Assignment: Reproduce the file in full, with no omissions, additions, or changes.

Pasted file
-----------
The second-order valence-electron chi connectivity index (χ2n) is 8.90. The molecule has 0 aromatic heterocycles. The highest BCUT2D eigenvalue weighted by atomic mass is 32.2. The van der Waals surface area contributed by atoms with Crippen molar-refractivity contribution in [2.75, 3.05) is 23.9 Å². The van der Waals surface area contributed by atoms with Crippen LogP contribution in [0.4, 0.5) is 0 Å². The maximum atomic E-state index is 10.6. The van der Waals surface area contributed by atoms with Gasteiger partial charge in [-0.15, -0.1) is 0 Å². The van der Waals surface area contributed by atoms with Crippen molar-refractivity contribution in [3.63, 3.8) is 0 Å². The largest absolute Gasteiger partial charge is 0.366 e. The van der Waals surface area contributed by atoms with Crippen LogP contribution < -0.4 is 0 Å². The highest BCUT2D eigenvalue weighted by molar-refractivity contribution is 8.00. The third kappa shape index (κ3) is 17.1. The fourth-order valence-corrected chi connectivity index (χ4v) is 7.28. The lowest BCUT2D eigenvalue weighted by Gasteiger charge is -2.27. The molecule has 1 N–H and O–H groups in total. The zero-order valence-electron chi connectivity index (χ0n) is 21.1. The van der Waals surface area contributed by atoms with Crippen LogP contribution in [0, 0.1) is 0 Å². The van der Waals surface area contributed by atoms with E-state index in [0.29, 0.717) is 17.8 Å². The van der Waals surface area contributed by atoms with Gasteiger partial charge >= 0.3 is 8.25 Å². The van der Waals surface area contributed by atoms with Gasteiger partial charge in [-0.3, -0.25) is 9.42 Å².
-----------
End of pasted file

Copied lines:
The second-order valence-electron chi connectivity index (χ2n) is 8.90. The molecule has 0 aromatic heterocycles. The highest BCUT2D eigenvalue weighted by atomic mass is 32.2. The van der Waals surface area contributed by atoms with Crippen molar-refractivity contribution in [2.75, 3.05) is 23.9 Å². The van der Waals surface area contributed by atoms with Crippen LogP contribution in [0.4, 0.5) is 0 Å². The maximum atomic E-state index is 10.6. The van der Waals surface area contributed by atoms with Gasteiger partial charge in [-0.15, -0.1) is 0 Å². The van der Waals surface area contributed by atoms with Crippen molar-refractivity contribution in [3.63, 3.8) is 0 Å². The largest absolute Gasteiger partial charge is 0.366 e. The van der Waals surface area contributed by atoms with Crippen LogP contribution < -0.4 is 0 Å². The highest BCUT2D eigenvalue weighted by molar-refractivity contribution is 8.00. The third kappa shape index (κ3) is 17.1. The fourth-order valence-corrected chi connectivity index (χ4v) is 7.28. The lowest BCUT2D eigenvalue weighted by Gasteiger charge is -2.27. The molecule has 1 N–H and O–H groups in total. The zero-order valence-electron chi connectivity index (χ0n) is 21.1. The van der Waals surface area contributed by atoms with Crippen LogP contribution in [0, 0.1) is 0 Å². The van der Waals surface area contributed by atoms with E-state index in [0.29, 0.717) is 17.8 Å². The van der Waals surface area contributed by atoms with Gasteiger partial charge >= 0.3 is 8.25 Å². The van der Waals surface area contributed by atoms with Gasteiger partial charge in [-0.3, -0.25) is 9.42 Å².